A few tidbits from the Texas Rangers’ 3-2 win Wednesday over the New York Yankees:
▪ The Rangers have had a starter go at least five innings in all 22 games to start the season, the most in the majors and one of only two teams, along with the Chicago Cubs (20), to have a starter go five in each of their games.
▪ Remember the dread created earlier this month when Shawn Tolleson blew a save? He now has seven saves, six since his early meltdown, and has allowed only one run in his past seven games.
▪ The key to Jake Diekman’s two perfect innings? “I came up here [to the clubhouse] and chugged a Red Bull. It got me pretty jacked up,” he said. Wonderful.
Here’s some Rangers Reaction from a second straight victory.
1. Martin Perez was kind of like he’s been all season — not awful but not dominant. There has been more good than bad, and that was again the case against the Yankees.
But this time — gasp — he and the Rangers won. Perez had been 0-2, with the bullpen letting him down two starts ago. The Rangers had been 0-4.
That’s not good. Overall, the Rangers say that Perez has been good.
He had perfect innings Wednesday in the first, third and fifth, and those were dominant frames. He made pitches in the even-numbered innings to minimize the damage. Twice he needed double plays, and twice he got them.
11 Double plays induced this season by Martin Perez, the most in the majors
That trait, the ability to make a pitch when needed, is something shared by all the starters and is part of the reason for their success. And there’s been success, as in 16 quality starts and having a chance to win each game.
That’s all the Rangers can ask of their starters. Perez has given them a chance every time, even when he surrendered five runs Friday in Chicago.
For the first time, the Rangers followed through on the chance Perez gave them.
2. Another off day has arrived, which means rest and relaxation for the Rangers and the dreaded off-day features for beat writers.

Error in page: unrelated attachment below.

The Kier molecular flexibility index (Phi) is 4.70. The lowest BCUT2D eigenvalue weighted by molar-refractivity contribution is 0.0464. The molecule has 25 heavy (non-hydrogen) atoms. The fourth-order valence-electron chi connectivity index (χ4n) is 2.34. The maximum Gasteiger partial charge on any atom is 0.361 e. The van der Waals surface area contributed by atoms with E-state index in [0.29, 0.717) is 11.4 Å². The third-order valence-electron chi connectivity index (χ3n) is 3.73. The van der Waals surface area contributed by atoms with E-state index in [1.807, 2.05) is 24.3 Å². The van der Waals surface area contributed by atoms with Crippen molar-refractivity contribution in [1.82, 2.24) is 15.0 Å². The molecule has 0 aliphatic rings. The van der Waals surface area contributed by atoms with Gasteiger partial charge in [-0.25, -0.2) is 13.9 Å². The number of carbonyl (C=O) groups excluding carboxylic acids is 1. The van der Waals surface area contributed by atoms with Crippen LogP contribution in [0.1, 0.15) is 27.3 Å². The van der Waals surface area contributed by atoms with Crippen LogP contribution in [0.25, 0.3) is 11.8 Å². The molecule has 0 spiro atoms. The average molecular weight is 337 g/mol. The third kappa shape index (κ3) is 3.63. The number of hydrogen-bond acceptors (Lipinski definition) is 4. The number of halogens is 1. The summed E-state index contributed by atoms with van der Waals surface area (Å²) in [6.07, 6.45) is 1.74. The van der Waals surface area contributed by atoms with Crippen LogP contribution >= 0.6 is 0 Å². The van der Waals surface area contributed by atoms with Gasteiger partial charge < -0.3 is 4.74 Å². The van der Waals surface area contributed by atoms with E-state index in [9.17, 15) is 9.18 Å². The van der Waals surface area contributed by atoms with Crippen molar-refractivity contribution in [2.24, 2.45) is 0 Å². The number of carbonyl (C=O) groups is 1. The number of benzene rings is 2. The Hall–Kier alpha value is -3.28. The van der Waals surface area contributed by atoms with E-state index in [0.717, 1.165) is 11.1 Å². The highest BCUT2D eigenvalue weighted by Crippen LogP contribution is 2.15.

Rougned Odor thought he might go to the pool for part of his free Thursday. He deserves to bask in the sun or take a dip after two key moments in the 3-2 victory.
His two-out walk in the sixth against left-hander CC Sabathia, who entered holding lefty hitters to a .182 average, kept the inning alive for Elvis Andrus. He followed with a triple that drove in Odor with the game-winning run.
Odor made a big contribution with his glove on the game’s final play, racing from where he was positioned up the middle to keep a Starlin Castro grounder from sneaking into right field and driving in the tying run. Odor picked it up and threw to get Castro, who couldn’t believe that he didn’t get a hit out of it.
The difference between this April’s Odor and last April’s Odor is stunning. He could do very little right last year, which led to a May demotion to Triple A. He’s doing just about everything this month, showing his power, an ability to drive in runs and a flashy glove.
Of all the heralded, big-money signings the Rangers have made out of Latin America, the $425,000 bonus they gave Odor might go down as their best investment.
3. Bryan Holaday is fitting in just fine. He has already learned that when someone does something bone-headed, he better pay homage to Adrian Beltre.
Such was the case in the eighth inning, when after Diekman’s strikeout of Brett Gardner, Holaday raced for the dugout. The problem was that there were only two outs, not three.
Holaday’s first look was down to third base, where Beltre was looking back at him.
3 Outs in each half-inning of a baseball game
“I could feel him staring down my soul,” Holaday said.
He came from Detroit with strong recommendations about his personality from TCU coach Jim Schlossnagle, who considers Holaday the model for all other Horned Frogs to follow, and Tigers second baseman Ian Kinsler.
They knew they were talking about.
4. From Double A Frisco came word that right-hander Cody Buckel, a former second-round pick and a former top-10 Rangers prospect, was released to make room for fellow right-hander David Perez, another former top-10 prospect.
Perez lost his status because of Tommy John surgery in 2012. Buckel lost his status because he lost the strike zone in 2013 and has never been the same.
The yips first emerged in 2013 during what turned out to be Buckel’s crowning achievement, a non-roster invitation to big-league spring training. That season, he pitched 10 2/3 innings and walked 35.
Buckel had spurts the past few seasons when he would harness his wildness, but far too often he was out of the zone. Way out. While he hadn’t allowed an earned run this season, he had walked seven and struck out two in 4 2/3 innings.
His last outing was Friday, when he walked three while recording two outs, and the Rangers thought that it was just time to part ways after three years of searching for ways to get him back on track.
It just didn’t happen.